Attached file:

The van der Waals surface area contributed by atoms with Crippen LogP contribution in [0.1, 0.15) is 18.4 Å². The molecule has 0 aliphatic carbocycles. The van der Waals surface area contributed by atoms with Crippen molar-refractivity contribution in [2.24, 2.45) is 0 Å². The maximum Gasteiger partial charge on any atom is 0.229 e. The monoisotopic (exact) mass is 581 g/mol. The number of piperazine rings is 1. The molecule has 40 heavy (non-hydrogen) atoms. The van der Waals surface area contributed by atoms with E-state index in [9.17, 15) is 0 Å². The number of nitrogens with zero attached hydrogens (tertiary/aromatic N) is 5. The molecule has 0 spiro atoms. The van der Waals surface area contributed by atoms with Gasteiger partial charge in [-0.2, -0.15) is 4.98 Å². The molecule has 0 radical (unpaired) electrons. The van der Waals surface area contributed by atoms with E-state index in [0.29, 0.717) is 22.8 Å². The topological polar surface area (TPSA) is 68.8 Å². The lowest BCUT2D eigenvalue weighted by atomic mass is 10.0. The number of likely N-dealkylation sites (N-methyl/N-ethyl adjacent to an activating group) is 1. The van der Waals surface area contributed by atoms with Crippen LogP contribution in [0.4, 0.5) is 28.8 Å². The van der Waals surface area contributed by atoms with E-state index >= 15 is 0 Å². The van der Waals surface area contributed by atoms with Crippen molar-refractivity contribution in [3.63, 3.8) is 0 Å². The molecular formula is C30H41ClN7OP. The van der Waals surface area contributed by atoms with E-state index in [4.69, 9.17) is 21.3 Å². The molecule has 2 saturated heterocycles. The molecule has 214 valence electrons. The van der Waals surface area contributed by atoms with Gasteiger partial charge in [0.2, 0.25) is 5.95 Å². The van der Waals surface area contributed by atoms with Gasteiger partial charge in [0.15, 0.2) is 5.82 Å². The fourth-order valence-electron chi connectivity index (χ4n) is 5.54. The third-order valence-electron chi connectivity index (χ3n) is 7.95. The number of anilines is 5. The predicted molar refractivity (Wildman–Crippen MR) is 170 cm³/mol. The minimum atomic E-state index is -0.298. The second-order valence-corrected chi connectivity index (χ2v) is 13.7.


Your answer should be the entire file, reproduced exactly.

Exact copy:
The van der Waals surface area contributed by atoms with Crippen LogP contribution in [0.1, 0.15) is 18.4 Å². The molecule has 0 aliphatic carbocycles. The van der Waals surface area contributed by atoms with Crippen molar-refractivity contribution in [2.24, 2.45) is 0 Å². The maximum Gasteiger partial charge on any atom is 0.229 e. The monoisotopic (exact) mass is 581 g/mol. The number of piperazine rings is 1. The molecule has 40 heavy (non-hydrogen) atoms. The van der Waals surface area contributed by atoms with E-state index in [9.17, 15) is 0 Å². The number of nitrogens with zero attached hydrogens (tertiary/aromatic N) is 5. The molecule has 0 spiro atoms. The van der Waals surface area contributed by atoms with Gasteiger partial charge in [-0.2, -0.15) is 4.98 Å². The molecule has 0 radical (unpaired) electrons. The van der Waals surface area contributed by atoms with E-state index in [0.29, 0.717) is 22.8 Å². The topological polar surface area (TPSA) is 68.8 Å². The lowest BCUT2D eigenvalue weighted by atomic mass is 10.0. The number of likely N-dealkylation sites (N-methyl/N-ethyl adjacent to an activating group) is 1. The van der Waals surface area contributed by atoms with Crippen LogP contribution in [0.4, 0.5) is 28.8 Å². The van der Waals surface area contributed by atoms with E-state index >= 15 is 0 Å². The van der Waals surface area contributed by atoms with Crippen molar-refractivity contribution in [3.63, 3.8) is 0 Å². The molecular formula is C30H41ClN7OP. The van der Waals surface area contributed by atoms with E-state index in [4.69, 9.17) is 21.3 Å². The molecule has 2 saturated heterocycles. The molecule has 214 valence electrons. The van der Waals surface area contributed by atoms with Gasteiger partial charge in [0.2, 0.25) is 5.95 Å². The van der Waals surface area contributed by atoms with Gasteiger partial charge in [0.15, 0.2) is 5.82 Å². The fourth-order valence-electron chi connectivity index (χ4n) is 5.54. The third-order valence-electron chi connectivity index (χ3n) is 7.95. The number of anilines is 5. The predicted molar refractivity (Wildman–Crippen MR) is 170 cm³/mol. The minimum atomic E-state index is -0.298. The second-order valence-corrected chi connectivity index (χ2v) is 13.7.